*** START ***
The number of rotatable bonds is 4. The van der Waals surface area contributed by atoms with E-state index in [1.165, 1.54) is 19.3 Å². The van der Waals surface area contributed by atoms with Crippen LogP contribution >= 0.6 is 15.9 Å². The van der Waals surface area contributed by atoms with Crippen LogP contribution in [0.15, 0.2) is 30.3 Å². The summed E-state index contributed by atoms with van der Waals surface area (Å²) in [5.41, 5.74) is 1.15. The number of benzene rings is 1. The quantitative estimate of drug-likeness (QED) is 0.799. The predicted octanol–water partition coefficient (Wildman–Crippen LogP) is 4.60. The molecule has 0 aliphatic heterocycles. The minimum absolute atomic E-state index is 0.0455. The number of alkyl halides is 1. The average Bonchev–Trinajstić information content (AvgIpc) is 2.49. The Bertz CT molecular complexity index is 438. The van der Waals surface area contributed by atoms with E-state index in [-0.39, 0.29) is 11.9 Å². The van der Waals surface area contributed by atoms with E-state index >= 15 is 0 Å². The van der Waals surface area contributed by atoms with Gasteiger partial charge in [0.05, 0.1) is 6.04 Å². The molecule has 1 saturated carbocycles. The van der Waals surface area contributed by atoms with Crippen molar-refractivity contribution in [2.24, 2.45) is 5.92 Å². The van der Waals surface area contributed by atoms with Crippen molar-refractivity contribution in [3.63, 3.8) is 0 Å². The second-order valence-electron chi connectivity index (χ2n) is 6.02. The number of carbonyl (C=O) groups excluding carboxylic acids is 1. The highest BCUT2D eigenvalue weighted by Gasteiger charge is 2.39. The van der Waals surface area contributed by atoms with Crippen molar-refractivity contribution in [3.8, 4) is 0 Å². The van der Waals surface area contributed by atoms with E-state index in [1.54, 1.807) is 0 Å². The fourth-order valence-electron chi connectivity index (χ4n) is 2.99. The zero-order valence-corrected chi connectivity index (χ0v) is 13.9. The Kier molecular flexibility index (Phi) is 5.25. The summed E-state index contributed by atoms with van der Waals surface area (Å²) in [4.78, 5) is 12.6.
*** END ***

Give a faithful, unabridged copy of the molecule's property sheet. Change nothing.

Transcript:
The number of rotatable bonds is 4. The van der Waals surface area contributed by atoms with E-state index in [1.165, 1.54) is 19.3 Å². The van der Waals surface area contributed by atoms with Crippen LogP contribution >= 0.6 is 15.9 Å². The van der Waals surface area contributed by atoms with Crippen LogP contribution in [0.15, 0.2) is 30.3 Å². The summed E-state index contributed by atoms with van der Waals surface area (Å²) in [5.41, 5.74) is 1.15. The number of benzene rings is 1. The quantitative estimate of drug-likeness (QED) is 0.799. The predicted octanol–water partition coefficient (Wildman–Crippen LogP) is 4.60. The molecule has 0 aliphatic heterocycles. The minimum absolute atomic E-state index is 0.0455. The number of alkyl halides is 1. The average Bonchev–Trinajstić information content (AvgIpc) is 2.49. The Bertz CT molecular complexity index is 438. The van der Waals surface area contributed by atoms with E-state index in [-0.39, 0.29) is 11.9 Å². The van der Waals surface area contributed by atoms with E-state index >= 15 is 0 Å². The van der Waals surface area contributed by atoms with Gasteiger partial charge in [0.05, 0.1) is 6.04 Å². The molecule has 1 saturated carbocycles. The van der Waals surface area contributed by atoms with Crippen molar-refractivity contribution in [2.24, 2.45) is 5.92 Å². The van der Waals surface area contributed by atoms with Crippen molar-refractivity contribution in [3.63, 3.8) is 0 Å². The second-order valence-electron chi connectivity index (χ2n) is 6.02. The number of carbonyl (C=O) groups excluding carboxylic acids is 1. The highest BCUT2D eigenvalue weighted by Gasteiger charge is 2.39. The van der Waals surface area contributed by atoms with Crippen molar-refractivity contribution in [3.8, 4) is 0 Å². The van der Waals surface area contributed by atoms with E-state index in [1.54, 1.807) is 0 Å². The fourth-order valence-electron chi connectivity index (χ4n) is 2.99. The zero-order valence-corrected chi connectivity index (χ0v) is 13.9. The Kier molecular flexibility index (Phi) is 5.25. The summed E-state index contributed by atoms with van der Waals surface area (Å²) in [4.78, 5) is 12.6.